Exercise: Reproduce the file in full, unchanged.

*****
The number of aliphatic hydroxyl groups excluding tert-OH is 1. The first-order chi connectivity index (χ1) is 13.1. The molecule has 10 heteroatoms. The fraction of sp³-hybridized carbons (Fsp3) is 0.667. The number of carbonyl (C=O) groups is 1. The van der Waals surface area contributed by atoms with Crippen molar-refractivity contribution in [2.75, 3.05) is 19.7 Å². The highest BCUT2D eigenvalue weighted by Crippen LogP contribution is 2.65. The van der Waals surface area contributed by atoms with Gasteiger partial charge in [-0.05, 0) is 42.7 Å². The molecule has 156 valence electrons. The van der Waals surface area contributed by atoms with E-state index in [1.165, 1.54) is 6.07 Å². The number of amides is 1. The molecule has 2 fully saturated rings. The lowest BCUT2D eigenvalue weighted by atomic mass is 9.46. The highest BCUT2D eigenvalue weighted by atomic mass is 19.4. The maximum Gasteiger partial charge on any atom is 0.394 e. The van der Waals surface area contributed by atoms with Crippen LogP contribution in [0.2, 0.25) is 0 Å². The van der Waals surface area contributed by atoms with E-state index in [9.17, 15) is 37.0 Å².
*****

The number of aliphatic hydroxyl groups excluding tert-OH is 1. The first-order chi connectivity index (χ1) is 13.1. The molecule has 10 heteroatoms. The fraction of sp³-hybridized carbons (Fsp3) is 0.667. The number of carbonyl (C=O) groups is 1. The van der Waals surface area contributed by atoms with Crippen molar-refractivity contribution in [2.75, 3.05) is 19.7 Å². The highest BCUT2D eigenvalue weighted by Crippen LogP contribution is 2.65. The van der Waals surface area contributed by atoms with Gasteiger partial charge in [-0.05, 0) is 42.7 Å². The molecule has 156 valence electrons. The van der Waals surface area contributed by atoms with E-state index in [1.165, 1.54) is 6.07 Å². The number of amides is 1. The molecule has 2 fully saturated rings. The lowest BCUT2D eigenvalue weighted by atomic mass is 9.46. The highest BCUT2D eigenvalue weighted by atomic mass is 19.4. The maximum Gasteiger partial charge on any atom is 0.394 e. The van der Waals surface area contributed by atoms with Crippen LogP contribution in [0.2, 0.25) is 0 Å². The van der Waals surface area contributed by atoms with E-state index in [9.17, 15) is 37.0 Å².